The Israel lobby has a lot of levers it can push and pull to curry favorable news coverage from media organizations. These range from denying access to the limited pool of top-tier pundits and Israeli government officials, to crippling economic boycotts. This power is visible in the battle to punish and shutter Al Jazeera, the Qatari state-funded news organization.
Al Jazeera’s undercover investigative series The Lobby stunned both U.K. and US viewers last year. The product of a six-month 2016 undercover investigation, the four-part series revealed the Israeli embassy’s close guidance of allegedly "independent" pro-Israel UK domestic organizations, unfounded accusations of anti-Semitism lodged against Labour Party members, and coordinated efforts to take down lawmakers deemed hostile to Israel. The series led to the dismissal of Shai Masot, a shadowy Israeli embassy official profiled in part four of the series, and apologies from the Israeli embassy.
Less well known is that concurrent to the UK investigation, another undercover reporter was hard at work penetrating Israel’s Washington lobby. James Anthony Kleinfeld, a British citizen, interned at The Israel Project. The Israel Project works as a quasi-public relations agency for Israel, using its cartel-like access to sought-after Israeli officials to shape media appearances and influence who can appear opposite Israel’s media luminaries. The behind-the-scenes activities of The Israel Project’s chief, former American Israel Public Affairs Committee (AIPAC) spokesperson Josh Block, to condition and ultimately quash the appearance of Rula Jebreal on VOA, were exposed via a FOIA request in 2016.
Kleinfeld reportedly gained access to The Israel Project’s donor information by asking to work in donor development, a position not normally given to interns. Not much is known about the source of the nonprofit 501(c)(3) The Israel Project’s funding. Under the leadership of founder Jennifer Laszlo-Mizrahi, donations grew from $1.8 million in 2003 and peaked at nearly $20 million in 2010. Donations fell to $8.7 million in 2016 after The Israel Project received stinging rebukes from more established Israel lobbying organizations over its claims to be a one-stop shop leading all major branches of Israel advocacy. The Internal Revenue Service claims it cannot locate any of the publicly-releasable (PDF) documents The Israel Project presented in its application for tax-exempt status or explain what social welfare purpose it allegedly serves.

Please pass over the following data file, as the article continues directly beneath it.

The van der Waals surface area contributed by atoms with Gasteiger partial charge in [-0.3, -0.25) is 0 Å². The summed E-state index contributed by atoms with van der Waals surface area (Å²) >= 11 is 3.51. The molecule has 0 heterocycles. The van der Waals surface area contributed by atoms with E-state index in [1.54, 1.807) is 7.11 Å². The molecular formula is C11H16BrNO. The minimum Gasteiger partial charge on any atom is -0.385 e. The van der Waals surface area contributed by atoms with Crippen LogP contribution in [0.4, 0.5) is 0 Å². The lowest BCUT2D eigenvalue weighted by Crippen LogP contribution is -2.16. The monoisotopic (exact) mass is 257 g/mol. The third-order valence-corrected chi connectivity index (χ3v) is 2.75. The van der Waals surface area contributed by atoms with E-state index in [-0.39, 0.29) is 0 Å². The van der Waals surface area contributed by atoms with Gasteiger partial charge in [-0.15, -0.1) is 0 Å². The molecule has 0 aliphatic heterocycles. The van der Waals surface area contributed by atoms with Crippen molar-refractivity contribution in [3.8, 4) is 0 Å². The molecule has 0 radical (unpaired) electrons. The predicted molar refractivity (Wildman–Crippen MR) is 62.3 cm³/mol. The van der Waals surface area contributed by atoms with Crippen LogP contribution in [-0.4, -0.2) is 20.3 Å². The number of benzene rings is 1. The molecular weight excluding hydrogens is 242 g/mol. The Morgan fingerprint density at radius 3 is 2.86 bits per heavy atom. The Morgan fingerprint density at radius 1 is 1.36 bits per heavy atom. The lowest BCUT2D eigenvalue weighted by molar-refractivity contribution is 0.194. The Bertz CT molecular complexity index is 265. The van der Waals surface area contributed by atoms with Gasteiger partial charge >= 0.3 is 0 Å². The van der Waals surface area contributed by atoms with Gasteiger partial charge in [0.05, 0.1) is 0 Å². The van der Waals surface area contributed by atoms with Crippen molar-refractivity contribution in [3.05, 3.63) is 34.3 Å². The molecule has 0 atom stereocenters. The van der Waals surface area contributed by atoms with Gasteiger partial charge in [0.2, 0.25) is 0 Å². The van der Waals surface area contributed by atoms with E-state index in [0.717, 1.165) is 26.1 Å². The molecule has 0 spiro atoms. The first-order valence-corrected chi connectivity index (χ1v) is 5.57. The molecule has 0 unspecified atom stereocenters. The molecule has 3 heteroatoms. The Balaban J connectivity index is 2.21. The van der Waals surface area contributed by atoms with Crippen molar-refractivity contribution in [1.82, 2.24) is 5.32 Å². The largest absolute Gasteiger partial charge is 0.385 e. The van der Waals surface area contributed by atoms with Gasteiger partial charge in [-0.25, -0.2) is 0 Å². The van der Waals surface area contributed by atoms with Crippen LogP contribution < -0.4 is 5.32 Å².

Almost immediately following the airing of The Lobby, the Government of Qatar, which owns Al Jazeera, suddenly faced an intense coordinated campaign accusing it of supporting terrorism, being too close to Iran and demanding that Al Jazeera be shut down. The "Qatar diplomatic crisis" is not easily traceable directly back to Israel or the lobby’s intense displeasure over the UK investigative report or to fears that the US edition would be released. The countries that first cut off diplomatic relations with Qatar were Saudi Arabia, UAE, Bahrain and Egypt.
However, the Qatari government soon came to its own conclusion that exiting the "crisis" demanded wooing the western pro-Israel lobby. The Emirate sent a series of invitations to Mort Klein, head of the Zionist Organization of America, one of the oldest Israel advocacy organizations in the US, to visit the Emirate beginning in September of 2017. Klein lobbied the Obama administration to cancel Qatar Airways landing rights in the United States to escalate "the crisis." The airline’s last reported annual revenue was $10.6 billion, with $538 million in profits and 43,000 employees. Other Israel advocates, such as Alan Dershowitz, visited the Emirate along with leaders of the American Jewish Congress and Conference of Presidents of Major American Jewish Organizations. Many demanded that Qatar cut ties to Hamas, the Taliban and Iran. But this may have been cover for their principal aim – to shutter Al Jazeera and keep the US series from airing. Work is currently underway to convince the Department of Justice to order Al Jazeera to register as a foreign agent, limiting its access to facilities and US government officials.
Such activities have generated back-page stories claiming that Al Jazeera finally promised the wave of Israel lobbyists it would not air the now somewhat aging The Lobby US edition. The most sensible time to release it would be just before AIPAC convenes in Washington in early March.
But many in the pro-Israel ecosystem grew alarmed when Al Jazeera sent letters requesting comments on its US investigative series to Israel lobby organizations in early February. Such letters are commonplace before big investigative pieces air. Qatari Foreign Minister Sheikh Mohammed al-Thani claimed Qatar’s constitution forbids any interference in the media. Whether Al Jazeera finally broadcasts the US series of The Lobby before AIPAC convenes will reveal whether it remains true to its upstart, "take no prisoners" reporting, or has become as beholden to orchestrated Israel lobby pressure campaigns as mainstream US media organizations and its fellow government-owned outlets like Voice of America.
Grant F. Smith is the director of the Institute for Research: Middle Eastern Policy in Washington and the author of the 2016 book, Big Israel: How Israel’s Lobby moves America and co-organizer of "The Israel Lobby & American Policy 2018" conference on March 2.
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